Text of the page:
The John Newton Project has as its Mission Statement:
The Project has as its objective the transformation of society through faith in Jesus Christ, using the life and works of John Newton as one great example.
The project pursues all things ‘John Newton’ and, as the Mission Statement suggests, seeks to apply them to life and society today. A quarterly Prayer Letter is issued containing all sorts of interesting information as well as prayer needs. If you would like to receive a copy please email Marylynn Rouse at email@example.com
Arthur Sullivan’s sacred music—a new book
Those of you who attended our 2012 Lancaster Conference will recall the most interesting Lecture by Ian Bradley which was subsequently published in the Bulletin (Bulletin 274, Winter 2013, Vol 20 No 5). To further explore the subject, a book by Ian has just been published Lost Chords and Christian Soldiers, The Sacred Music of Arthur Sullivan published by SCM Press at £25.00.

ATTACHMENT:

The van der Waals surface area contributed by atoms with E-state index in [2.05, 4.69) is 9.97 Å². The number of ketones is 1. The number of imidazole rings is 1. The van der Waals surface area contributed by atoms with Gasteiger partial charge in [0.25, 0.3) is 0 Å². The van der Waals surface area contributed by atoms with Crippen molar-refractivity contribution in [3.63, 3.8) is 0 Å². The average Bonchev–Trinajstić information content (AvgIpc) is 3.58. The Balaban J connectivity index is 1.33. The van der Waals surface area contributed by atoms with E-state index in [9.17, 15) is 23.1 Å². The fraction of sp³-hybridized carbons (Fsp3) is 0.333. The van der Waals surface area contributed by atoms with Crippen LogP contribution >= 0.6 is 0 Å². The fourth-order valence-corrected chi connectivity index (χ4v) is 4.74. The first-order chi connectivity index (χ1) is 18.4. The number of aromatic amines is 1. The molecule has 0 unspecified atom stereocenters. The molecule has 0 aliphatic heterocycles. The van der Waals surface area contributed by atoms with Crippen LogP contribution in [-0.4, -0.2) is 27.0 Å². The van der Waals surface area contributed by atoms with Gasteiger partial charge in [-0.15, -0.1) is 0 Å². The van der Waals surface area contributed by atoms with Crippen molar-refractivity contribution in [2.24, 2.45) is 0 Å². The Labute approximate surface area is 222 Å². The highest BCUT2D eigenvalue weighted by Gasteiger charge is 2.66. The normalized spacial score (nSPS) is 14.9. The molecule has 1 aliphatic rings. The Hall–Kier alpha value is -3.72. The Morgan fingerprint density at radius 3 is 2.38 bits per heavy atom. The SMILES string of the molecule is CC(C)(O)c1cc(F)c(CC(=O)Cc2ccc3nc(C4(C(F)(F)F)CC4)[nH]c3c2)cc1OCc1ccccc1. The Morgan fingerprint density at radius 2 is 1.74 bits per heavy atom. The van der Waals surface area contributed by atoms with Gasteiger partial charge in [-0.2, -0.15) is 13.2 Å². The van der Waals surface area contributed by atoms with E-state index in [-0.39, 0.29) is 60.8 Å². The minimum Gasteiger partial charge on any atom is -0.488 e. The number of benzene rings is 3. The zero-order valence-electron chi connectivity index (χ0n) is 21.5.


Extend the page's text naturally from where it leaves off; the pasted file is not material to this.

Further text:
The tune which we know in the UK mainly as MORNING LIGHT (almost inextricably linked with Stand up, stand up for Jesus) was first published in 1837 in America. It first appeared as a hymn tune to THE MORNING LIGHT IS BREAKING, in The Wesleyan Psalmist in 1842. It has been known, variously, under the names of MORNING LIGHT, STAND UP, WEBB, MILLENNIAL DAWN and GOODWIN. An enquirer from USA asks when it first appeared as a hymn tune in the UK. In Hymns Ancient & Modern it seems that it first appears in the 1904 edition under the name Stand up. It appears as MORNING LIGHT in the first edition of The English Hymnal (1906). It is in The Methodist Hymn Book (1904) as MORNING LIGHT. It didn’t reach the Congregational Church (Congregational Praise) until 1951! However, the earliest I have found so far is in The Primitive Methodist Hymnal with Supplement dated 1889, rather interestingly under the name NEW YORK. Can anybody please advise of any earlier appearances?